The Self-Awareness of Incompetence (or Lack Thereof)
Long-time readers of Whatever will remember that a couple of years ago I made mention of the “Dunning-Kruger Syndrome,” in which an incompetent person is not aware of his or her own incompetence. Over at the New York Times, noted filmmaker Errol Morris has an interesting interview with David Dunning, the Cornell professor of psychology who co-discovered and lent his name to the syndrome, and it’s apparently the first of five, with four more installments upcoming. As a person with a more than passing interest in incompetence, I found it to be a fascinating discussion, and naturally I recommend it to for your own reading.
Part of the reason I find it fascinating is that I think there’s a critical intersection between being willing to try things you’re not good at (or good at yet) to learn and experience them — and thus accepting that there’s an interim period of incompetence in the area while one gets up to speed — and the self knowledge (or lack thereof) that no matter how much effort you put into something, you won’t ever reach a sufficient level of competence. Or in shorter words, there’s a cross street between “try something new” and “give it up, already,” and I think it’s interesting to find out, when people get to that particular curb, if they actually know where they’re standing.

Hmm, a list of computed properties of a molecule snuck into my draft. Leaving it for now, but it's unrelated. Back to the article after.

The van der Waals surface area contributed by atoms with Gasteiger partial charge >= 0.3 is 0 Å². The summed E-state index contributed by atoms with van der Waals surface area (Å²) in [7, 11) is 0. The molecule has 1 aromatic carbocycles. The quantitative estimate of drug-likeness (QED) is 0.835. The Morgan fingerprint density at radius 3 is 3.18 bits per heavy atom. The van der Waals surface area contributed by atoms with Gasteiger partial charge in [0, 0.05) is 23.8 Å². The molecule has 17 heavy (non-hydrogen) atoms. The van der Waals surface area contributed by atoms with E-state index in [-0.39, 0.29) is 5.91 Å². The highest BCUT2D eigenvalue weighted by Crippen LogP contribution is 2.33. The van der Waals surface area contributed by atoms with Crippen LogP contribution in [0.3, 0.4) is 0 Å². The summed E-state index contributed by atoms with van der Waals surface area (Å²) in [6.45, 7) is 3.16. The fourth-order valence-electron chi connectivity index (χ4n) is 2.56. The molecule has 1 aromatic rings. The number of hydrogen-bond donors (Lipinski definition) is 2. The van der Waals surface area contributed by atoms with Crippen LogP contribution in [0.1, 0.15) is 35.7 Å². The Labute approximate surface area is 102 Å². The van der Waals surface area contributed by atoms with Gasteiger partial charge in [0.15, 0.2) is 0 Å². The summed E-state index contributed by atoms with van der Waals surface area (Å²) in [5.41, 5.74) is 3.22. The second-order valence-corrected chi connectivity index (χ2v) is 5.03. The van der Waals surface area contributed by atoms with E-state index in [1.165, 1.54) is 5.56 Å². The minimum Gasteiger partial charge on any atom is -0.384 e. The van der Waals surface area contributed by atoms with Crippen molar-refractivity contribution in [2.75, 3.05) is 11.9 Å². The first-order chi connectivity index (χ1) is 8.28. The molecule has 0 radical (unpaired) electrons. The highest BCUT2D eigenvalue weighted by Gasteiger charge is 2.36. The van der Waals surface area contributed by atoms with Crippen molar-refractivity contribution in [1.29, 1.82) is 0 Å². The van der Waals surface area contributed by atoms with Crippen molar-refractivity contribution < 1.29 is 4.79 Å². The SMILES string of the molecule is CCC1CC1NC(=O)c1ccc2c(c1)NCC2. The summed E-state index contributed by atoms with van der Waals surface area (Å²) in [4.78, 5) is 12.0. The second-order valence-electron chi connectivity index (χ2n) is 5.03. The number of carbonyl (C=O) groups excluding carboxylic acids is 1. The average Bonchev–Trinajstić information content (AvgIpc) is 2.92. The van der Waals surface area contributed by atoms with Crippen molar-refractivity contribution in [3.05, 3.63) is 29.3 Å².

For myself, I’ll say that one of the nicer things about getting older is that I think I’ve become better aware of what my own incompetencies are, based both on experience and my own self-knowledge as a person. Even better, I’m less motivated to pretend that I don’t have incompetencies, because at this point I don’t have much ego invested in the idea there’s nothing I can’t do, in no small part because I know there are things I can do very well, and that knowledge allows me to relax about other things. Which is to say I’ve found my niche and have done well enough in it that I don’t need to worry that there are other niches I’m better suited for. I still love trying new things, both personally and professionally, but the way I tend to approach them is “let’s see if I do with this” rather than “I can totally do this.” This works out for me because when I can totally do something, I’m happy, and when I can’t, I’m not crushed.
Also, to be blunt about it, it’s sort of a relief to be able to say “you know what? I don’t do that well. You should get someone else.” Less stress for me to try to do something I’m not good at, less stress for whomever I’m supposed to be doing that thing for or with, because then their opinion of me doesn’t have to go down as a flail about, nor do they have to clean up my inevitable messes. Everybody wins in that scenario, and especially me. Among other things, it gives me more time to do what I know I’m good at.
I don’t think I’m 100% accurate in my assessments, either of what I do well or what I don’t, and thus there are screw ups and missed opportunities because of that. But no one’s perfect, least of all me, and I think that awareness keeps me from being a Dunning-Kruger poster boy on most days. That works for me.